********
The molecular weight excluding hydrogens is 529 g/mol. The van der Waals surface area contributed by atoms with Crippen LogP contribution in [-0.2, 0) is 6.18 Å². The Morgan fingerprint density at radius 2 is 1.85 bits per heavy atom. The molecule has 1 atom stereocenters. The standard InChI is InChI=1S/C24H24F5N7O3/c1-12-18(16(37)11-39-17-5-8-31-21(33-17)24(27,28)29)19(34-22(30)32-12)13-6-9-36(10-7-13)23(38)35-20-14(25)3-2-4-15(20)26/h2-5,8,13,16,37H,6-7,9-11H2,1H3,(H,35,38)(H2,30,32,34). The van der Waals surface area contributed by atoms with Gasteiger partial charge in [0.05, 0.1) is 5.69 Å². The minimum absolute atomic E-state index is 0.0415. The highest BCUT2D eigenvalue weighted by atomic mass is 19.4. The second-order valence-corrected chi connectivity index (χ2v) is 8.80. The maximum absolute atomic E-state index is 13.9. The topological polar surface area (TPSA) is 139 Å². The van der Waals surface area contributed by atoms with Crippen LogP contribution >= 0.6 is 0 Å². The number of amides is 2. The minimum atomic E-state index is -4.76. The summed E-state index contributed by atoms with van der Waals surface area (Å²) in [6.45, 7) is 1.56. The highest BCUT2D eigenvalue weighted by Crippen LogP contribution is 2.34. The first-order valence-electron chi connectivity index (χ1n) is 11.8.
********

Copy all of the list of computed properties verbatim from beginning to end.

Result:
The molecular weight excluding hydrogens is 529 g/mol. The van der Waals surface area contributed by atoms with Crippen LogP contribution in [-0.2, 0) is 6.18 Å². The Morgan fingerprint density at radius 2 is 1.85 bits per heavy atom. The molecule has 1 atom stereocenters. The standard InChI is InChI=1S/C24H24F5N7O3/c1-12-18(16(37)11-39-17-5-8-31-21(33-17)24(27,28)29)19(34-22(30)32-12)13-6-9-36(10-7-13)23(38)35-20-14(25)3-2-4-15(20)26/h2-5,8,13,16,37H,6-7,9-11H2,1H3,(H,35,38)(H2,30,32,34). The van der Waals surface area contributed by atoms with Gasteiger partial charge in [0.05, 0.1) is 5.69 Å². The minimum absolute atomic E-state index is 0.0415. The highest BCUT2D eigenvalue weighted by atomic mass is 19.4. The second-order valence-corrected chi connectivity index (χ2v) is 8.80. The maximum absolute atomic E-state index is 13.9. The topological polar surface area (TPSA) is 139 Å². The van der Waals surface area contributed by atoms with Crippen LogP contribution >= 0.6 is 0 Å². The number of amides is 2. The minimum atomic E-state index is -4.76. The summed E-state index contributed by atoms with van der Waals surface area (Å²) in [6.45, 7) is 1.56. The highest BCUT2D eigenvalue weighted by Crippen LogP contribution is 2.34. The first-order valence-electron chi connectivity index (χ1n) is 11.8.